In another embodiment, a keyless entry system comprises, a housing; a latch assembly disposed within the housing and including an operating shaft having a first end extending outwardly of the housing and terminating in a manually manipulated handle, the shaft including an aperture formed therein; a remotely actuated power locking mechanism disposed within the housing; a key actuated locking mechanism disposed within the housing; and a pin slidably received in the aperture on the shaft of the latch assembly, wherein the pin is movable by the power locking mechanism and the key actuated locking mechanism to selectively lock and unlock the latch assembly.

In yet another embodiment, a keyless entry system comprises, a housing; a latch assembly disposed within the housing and adapted to be selectively locked and unlocked; a remotely actuated power locking mechanism disposed within the housing for selectively locking and unlocking the latch assembly; a terminal assembly including a pair of conductive terminals; and an electrical connector in electrical communication with a source of electricity and adapted to engage the terminal assembly, the electrical connector including a non-conductive pin adapted to be received between the pair of conductive terminals of the terminal assembly to form an electric circuit.

BRIEF DESCRIPTION OF THE DRAWINGS

The objects and advantages of the present invention will become readily manifest to those skilled in the art from reading the following description of a preferred embodiment of the invention when considered in the light of the accompanying drawings, in which:

FIG. 1 is a front elevational view of a keyless entry system according to an embodiment of the invention including a housing containing operative parts of the keyless entry system;

FIG. 2 is a rear elevational view of the housing illustrated in FIG. 1;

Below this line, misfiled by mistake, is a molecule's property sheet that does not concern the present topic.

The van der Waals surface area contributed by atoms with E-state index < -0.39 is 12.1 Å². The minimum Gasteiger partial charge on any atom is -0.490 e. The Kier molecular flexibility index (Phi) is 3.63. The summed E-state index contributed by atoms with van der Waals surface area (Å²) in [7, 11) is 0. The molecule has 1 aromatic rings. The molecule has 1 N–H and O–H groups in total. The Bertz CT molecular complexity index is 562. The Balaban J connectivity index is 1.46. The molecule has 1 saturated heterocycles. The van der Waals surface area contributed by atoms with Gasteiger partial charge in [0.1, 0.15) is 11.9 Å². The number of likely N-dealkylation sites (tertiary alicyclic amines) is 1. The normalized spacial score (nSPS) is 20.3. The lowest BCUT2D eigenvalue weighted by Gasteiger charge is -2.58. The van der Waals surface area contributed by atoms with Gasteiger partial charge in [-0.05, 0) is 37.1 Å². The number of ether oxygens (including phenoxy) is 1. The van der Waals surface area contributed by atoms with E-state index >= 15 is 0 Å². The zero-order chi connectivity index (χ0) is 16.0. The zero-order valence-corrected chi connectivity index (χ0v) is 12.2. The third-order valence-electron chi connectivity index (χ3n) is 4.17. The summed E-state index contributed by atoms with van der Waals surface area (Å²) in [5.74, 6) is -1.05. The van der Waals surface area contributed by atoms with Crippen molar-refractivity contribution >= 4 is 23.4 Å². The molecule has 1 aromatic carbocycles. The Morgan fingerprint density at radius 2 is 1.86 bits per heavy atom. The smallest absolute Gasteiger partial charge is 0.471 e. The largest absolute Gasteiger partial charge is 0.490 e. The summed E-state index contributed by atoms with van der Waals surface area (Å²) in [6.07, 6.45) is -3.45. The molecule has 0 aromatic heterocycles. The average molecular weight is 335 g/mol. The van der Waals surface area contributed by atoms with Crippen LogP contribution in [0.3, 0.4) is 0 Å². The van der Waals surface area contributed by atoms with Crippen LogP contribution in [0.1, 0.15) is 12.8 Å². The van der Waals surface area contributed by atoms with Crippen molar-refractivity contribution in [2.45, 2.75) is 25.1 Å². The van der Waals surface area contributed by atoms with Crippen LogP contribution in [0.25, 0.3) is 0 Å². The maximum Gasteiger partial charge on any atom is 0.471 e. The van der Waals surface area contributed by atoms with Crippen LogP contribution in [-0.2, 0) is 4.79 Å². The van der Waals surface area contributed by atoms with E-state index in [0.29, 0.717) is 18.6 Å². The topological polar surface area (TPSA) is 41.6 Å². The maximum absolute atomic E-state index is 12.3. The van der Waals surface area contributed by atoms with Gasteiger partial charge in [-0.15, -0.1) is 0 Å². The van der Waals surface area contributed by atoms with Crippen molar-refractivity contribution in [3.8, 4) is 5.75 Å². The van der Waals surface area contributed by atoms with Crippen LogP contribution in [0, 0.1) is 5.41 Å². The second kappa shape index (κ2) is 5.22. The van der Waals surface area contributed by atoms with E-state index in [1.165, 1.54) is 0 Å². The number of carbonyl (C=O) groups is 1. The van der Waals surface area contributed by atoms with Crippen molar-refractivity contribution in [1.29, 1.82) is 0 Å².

FIG. 3 is a rear elevational view of the housing illustrated in FIG. 2 with the back panel removed to expose the internal operational components thereof in a normal static locked position with the remotely actuated locking mechanism in a keyless locked position;

FIG. 4 is a view similar to FIG. 3 with the remotely actuated locking mechanism in a keyless unlocked position;

FIG. 5 is a view similar to FIG. 4 with the key actuated locking mechanism in a key locked position;

FIG. 6 is a view similar to FIG. 4 with the key actuated locking mechanism in a key unlocked position;

FIG. 7 is a fragmentary sectional view taken along line 7-7 of FIG. 3;

FIG. 8 is a rear elevational view of a housing in accordance with another embodiment of the invention with the back panel removed to expose the internal operational components thereof in a normal static locked position;

FIG. 9 is a fragmentary sectional view similar to FIG. 7 according to the embodiment illustrated in FIG. 8;

FIG. 10 is a fragmentary sectional view similar to FIG. 7 according to another embodiment of the invention;

FIG. 11 is a rear elevational view of a housing according to another embodiment of the invention showing an emergency release knob, with the back panel removed to expose the internal operational components thereof in a normal static locked position;

FIG. 12 is a rear elevational view of a housing including a power cord and plug in accordance with another embodiment of the invention;

FIG. 13 is a sectional view of the housing illustrated in FIG. 12, taken along line 13-13 and showing the plug disengaged from the housing; and

FIG. 14 is a fragmentary sectional view of the housing illustrated in FIG. 12, showing the plug engaged with the housing.

DETAILED DESCRIPTION OF THE PREFERRED EMBODIMENT

The objects and advantages of the present invention will become readily manifest to those skilled in the art from reading the following description of a preferred embodiment of the invention when considered in the light of the accompanying drawing.

Referring to the drawings, there is illustrated a keyless entry system incorporating the features of the invention including a housing 10 configured to enclose the operational and functional elements of the invention. The housing 10 can be formed in plastic material or a metal stamping or casting, for example. The housing 10 may be provided with means for attachment (not shown) to an associated structure such as a door, trunk, camper entry, etc. The front of the housing 10 is provided with an aperture 12 for receiving a latch assembly 14, and an aperture 16 for receiving a key actuated locking mechanism 18, as more clearly shown in FIGS. 2-6.